But Jesus said, "Someone touched me; I know that power has gone out from me." Then the woman, seeing that she could not go unnoticed, came trembling and fell at his feet. In the presence of all the people, she told why she had touched him and how she had been instantly healed. Then he said to her, "Daughter, your faith has healed you. Go in peace." Luke 8: 46-48 NIV

How many times do we go through our days, placing God lower and lower on our list of priorities, but at the first sign of trouble, we're quick to shove Him to the top? Yes, I'm guilty of that. Sometimes I have shaky faith. I worry. I fret. I spend too much time "what iffing." I get frustrated because I know my will may not be in alignment with God's will.

As a parent, I have to make decisions that meet the needs of my children. Those choices may not mirror theirs. That's how it is with God. His will may not match my will. Now, instead of praying for my will to be done, I've been praying for Him to change my heart so it's in alignment with His will for my life.

I need to be stronger in my faith. I need to remember He has a plan and a purpose for my life. His will rules over my will. If I walk by faith, and not by sight, I will have peace about being in His will. I want the faith of those who knew a single touch would be enough to heal them. I want the Awareness of His Touch in every facet of my life.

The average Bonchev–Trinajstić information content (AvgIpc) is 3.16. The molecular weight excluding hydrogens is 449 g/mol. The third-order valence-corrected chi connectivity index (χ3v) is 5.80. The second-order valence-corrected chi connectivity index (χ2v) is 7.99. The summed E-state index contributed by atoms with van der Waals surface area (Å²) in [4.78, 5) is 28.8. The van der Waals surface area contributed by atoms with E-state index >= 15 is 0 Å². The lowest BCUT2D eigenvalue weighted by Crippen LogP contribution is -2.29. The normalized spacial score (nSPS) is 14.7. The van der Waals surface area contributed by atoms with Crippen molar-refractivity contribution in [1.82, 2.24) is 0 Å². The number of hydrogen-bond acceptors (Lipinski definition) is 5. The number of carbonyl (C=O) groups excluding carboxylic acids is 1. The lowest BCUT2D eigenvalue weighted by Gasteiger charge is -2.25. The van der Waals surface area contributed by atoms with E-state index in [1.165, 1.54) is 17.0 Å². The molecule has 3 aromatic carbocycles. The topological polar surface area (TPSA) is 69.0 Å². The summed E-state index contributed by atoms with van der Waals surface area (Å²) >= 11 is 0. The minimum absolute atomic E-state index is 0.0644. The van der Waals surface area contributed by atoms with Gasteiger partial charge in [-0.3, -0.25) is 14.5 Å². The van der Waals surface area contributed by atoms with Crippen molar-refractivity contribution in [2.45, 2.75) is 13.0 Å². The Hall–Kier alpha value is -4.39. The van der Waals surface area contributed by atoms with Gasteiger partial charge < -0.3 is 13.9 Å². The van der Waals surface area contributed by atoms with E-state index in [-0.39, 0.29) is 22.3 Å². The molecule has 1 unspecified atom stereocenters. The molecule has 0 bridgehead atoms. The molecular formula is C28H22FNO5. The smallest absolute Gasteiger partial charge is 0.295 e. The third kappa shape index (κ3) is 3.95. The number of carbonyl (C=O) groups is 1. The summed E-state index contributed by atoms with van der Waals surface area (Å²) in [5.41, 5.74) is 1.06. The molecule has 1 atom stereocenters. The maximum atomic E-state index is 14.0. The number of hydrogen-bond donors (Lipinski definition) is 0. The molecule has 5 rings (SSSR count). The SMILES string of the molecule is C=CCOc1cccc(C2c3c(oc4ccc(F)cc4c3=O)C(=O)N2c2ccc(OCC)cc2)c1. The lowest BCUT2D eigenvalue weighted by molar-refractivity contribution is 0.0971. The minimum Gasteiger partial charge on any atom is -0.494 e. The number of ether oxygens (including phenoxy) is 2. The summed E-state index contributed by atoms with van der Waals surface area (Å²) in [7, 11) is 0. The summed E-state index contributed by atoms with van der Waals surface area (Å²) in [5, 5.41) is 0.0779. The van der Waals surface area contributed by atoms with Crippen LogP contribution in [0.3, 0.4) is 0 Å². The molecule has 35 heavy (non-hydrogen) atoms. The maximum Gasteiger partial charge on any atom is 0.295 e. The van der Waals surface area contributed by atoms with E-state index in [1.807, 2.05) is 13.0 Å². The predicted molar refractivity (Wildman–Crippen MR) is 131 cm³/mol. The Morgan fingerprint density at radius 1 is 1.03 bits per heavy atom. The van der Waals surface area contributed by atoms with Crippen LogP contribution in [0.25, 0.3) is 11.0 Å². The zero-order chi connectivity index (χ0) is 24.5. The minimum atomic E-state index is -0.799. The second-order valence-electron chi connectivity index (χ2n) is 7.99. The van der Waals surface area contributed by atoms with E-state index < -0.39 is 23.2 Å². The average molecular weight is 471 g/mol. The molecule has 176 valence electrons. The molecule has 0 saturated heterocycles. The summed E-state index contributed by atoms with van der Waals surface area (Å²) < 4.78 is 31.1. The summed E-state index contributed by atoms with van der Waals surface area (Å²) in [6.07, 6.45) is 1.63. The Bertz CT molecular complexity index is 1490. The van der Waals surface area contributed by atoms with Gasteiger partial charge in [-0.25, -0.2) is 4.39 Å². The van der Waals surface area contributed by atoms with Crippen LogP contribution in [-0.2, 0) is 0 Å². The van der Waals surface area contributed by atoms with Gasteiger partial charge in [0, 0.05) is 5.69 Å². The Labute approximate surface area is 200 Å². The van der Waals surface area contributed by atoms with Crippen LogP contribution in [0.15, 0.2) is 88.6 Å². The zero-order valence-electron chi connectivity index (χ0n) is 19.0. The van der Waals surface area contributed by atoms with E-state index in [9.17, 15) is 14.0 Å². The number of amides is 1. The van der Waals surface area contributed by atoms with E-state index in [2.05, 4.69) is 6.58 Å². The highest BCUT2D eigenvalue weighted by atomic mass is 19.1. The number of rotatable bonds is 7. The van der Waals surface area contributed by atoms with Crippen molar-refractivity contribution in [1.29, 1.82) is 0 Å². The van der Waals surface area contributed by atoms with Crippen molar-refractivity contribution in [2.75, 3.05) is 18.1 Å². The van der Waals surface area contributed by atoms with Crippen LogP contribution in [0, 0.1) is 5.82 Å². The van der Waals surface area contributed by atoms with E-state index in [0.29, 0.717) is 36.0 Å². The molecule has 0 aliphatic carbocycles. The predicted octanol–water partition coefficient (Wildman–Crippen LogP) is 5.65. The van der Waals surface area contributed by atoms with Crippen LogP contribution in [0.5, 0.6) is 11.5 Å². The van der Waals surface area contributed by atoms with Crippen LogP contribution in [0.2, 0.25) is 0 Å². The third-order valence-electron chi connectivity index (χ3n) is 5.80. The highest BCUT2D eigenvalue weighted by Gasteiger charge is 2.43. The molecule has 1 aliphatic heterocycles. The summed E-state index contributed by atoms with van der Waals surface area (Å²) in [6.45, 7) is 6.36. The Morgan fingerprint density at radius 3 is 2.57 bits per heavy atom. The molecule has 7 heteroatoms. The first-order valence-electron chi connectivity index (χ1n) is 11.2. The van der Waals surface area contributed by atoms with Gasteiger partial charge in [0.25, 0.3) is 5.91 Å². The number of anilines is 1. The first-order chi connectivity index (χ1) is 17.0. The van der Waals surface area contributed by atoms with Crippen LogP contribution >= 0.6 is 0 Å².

So for 2012, I have prayerfully chosen faith as my one word.

Your Turn: Are you aware of His Touch in every area of your life?

Lisa Jordan

Monday, December 5, 2011

Things I Learned In

Just this morning a friend made the comment that I only had two weeks before starting my annual Christmas trips.


That can’t be.

December 1, and for that matter January, was just yesterday. What happened? I just realized I barely have time to finish my Christmas shopping before I leave—forget about all those things I listed in January that I wanted to get done this year. Things like:

  • Finish my WIP
  • Make headway on my new book
  • Get my website up and running with at least 20 posts in the can
  • Make an author page on Facebook
  • Learn how to use Twitter
I didn't actually do any of those things. I came close to the first and last ones: I'm maybe 75 pages from having my WIP polished and ready to go and I have 26 days left. As for Twitter, I'm tweeting and retweeting but haven't yet grasped the reason why I'm doing those things. Maybe in 2012.

But 2011 wasn't a wash--I did learn a few things. Among other things, like how important it is that each chapter has, not just a hook, but a SHARP hook.

S=Stakes (Why will it matter if the hero/heroine doesn’t reach the goal of the chapter)

H=Hook=Hero/Heroine Identification (Continue to connect the H/H to the reader give her/him a reason to care)

A=Anchor (Let the reader know where your H/H is in each chapter--you know, the 4 W's)

R=on the Run (Start in the middle of the problem, maybe interview your character to see what they are feeling as the chapter opens)